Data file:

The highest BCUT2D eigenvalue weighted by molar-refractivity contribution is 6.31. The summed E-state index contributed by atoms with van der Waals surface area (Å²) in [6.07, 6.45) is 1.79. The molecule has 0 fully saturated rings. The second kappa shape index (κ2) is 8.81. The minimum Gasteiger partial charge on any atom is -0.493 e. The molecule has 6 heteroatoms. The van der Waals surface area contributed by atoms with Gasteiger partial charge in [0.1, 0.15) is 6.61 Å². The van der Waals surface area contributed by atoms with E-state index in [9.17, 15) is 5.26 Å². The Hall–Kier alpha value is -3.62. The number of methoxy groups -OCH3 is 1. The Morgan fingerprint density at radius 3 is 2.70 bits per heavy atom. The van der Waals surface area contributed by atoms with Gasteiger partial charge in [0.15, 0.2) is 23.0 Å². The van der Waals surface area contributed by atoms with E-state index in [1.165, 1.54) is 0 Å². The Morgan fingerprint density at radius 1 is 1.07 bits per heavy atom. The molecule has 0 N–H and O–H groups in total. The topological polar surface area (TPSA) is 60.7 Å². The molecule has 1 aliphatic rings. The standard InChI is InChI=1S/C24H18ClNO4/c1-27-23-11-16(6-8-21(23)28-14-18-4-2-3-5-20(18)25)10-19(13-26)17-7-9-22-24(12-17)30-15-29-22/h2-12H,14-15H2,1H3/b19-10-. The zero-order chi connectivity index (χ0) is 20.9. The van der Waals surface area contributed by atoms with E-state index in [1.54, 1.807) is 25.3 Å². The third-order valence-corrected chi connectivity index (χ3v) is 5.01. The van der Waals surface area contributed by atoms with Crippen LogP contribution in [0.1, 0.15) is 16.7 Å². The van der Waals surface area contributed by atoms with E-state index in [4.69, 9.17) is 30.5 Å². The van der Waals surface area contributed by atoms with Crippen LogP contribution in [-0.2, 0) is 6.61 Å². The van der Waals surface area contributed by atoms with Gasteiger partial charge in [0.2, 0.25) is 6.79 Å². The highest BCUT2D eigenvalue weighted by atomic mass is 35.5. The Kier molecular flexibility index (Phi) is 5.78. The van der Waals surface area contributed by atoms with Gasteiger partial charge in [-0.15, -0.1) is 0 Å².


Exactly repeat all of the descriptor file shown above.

The highest BCUT2D eigenvalue weighted by molar-refractivity contribution is 6.31. The summed E-state index contributed by atoms with van der Waals surface area (Å²) in [6.07, 6.45) is 1.79. The molecule has 0 fully saturated rings. The second kappa shape index (κ2) is 8.81. The minimum Gasteiger partial charge on any atom is -0.493 e. The molecule has 6 heteroatoms. The van der Waals surface area contributed by atoms with Gasteiger partial charge in [0.1, 0.15) is 6.61 Å². The van der Waals surface area contributed by atoms with E-state index in [9.17, 15) is 5.26 Å². The Hall–Kier alpha value is -3.62. The number of methoxy groups -OCH3 is 1. The Morgan fingerprint density at radius 3 is 2.70 bits per heavy atom. The van der Waals surface area contributed by atoms with Gasteiger partial charge in [0.15, 0.2) is 23.0 Å². The van der Waals surface area contributed by atoms with E-state index in [1.165, 1.54) is 0 Å². The Morgan fingerprint density at radius 1 is 1.07 bits per heavy atom. The molecule has 0 N–H and O–H groups in total. The topological polar surface area (TPSA) is 60.7 Å². The molecule has 1 aliphatic rings. The standard InChI is InChI=1S/C24H18ClNO4/c1-27-23-11-16(6-8-21(23)28-14-18-4-2-3-5-20(18)25)10-19(13-26)17-7-9-22-24(12-17)30-15-29-22/h2-12H,14-15H2,1H3/b19-10-. The zero-order chi connectivity index (χ0) is 20.9. The van der Waals surface area contributed by atoms with E-state index in [1.54, 1.807) is 25.3 Å². The third-order valence-corrected chi connectivity index (χ3v) is 5.01. The van der Waals surface area contributed by atoms with Crippen LogP contribution in [0.1, 0.15) is 16.7 Å². The van der Waals surface area contributed by atoms with E-state index in [4.69, 9.17) is 30.5 Å². The van der Waals surface area contributed by atoms with Crippen LogP contribution in [-0.2, 0) is 6.61 Å². The van der Waals surface area contributed by atoms with Gasteiger partial charge in [0.2, 0.25) is 6.79 Å². The highest BCUT2D eigenvalue weighted by atomic mass is 35.5. The Kier molecular flexibility index (Phi) is 5.78. The van der Waals surface area contributed by atoms with Gasteiger partial charge in [-0.15, -0.1) is 0 Å².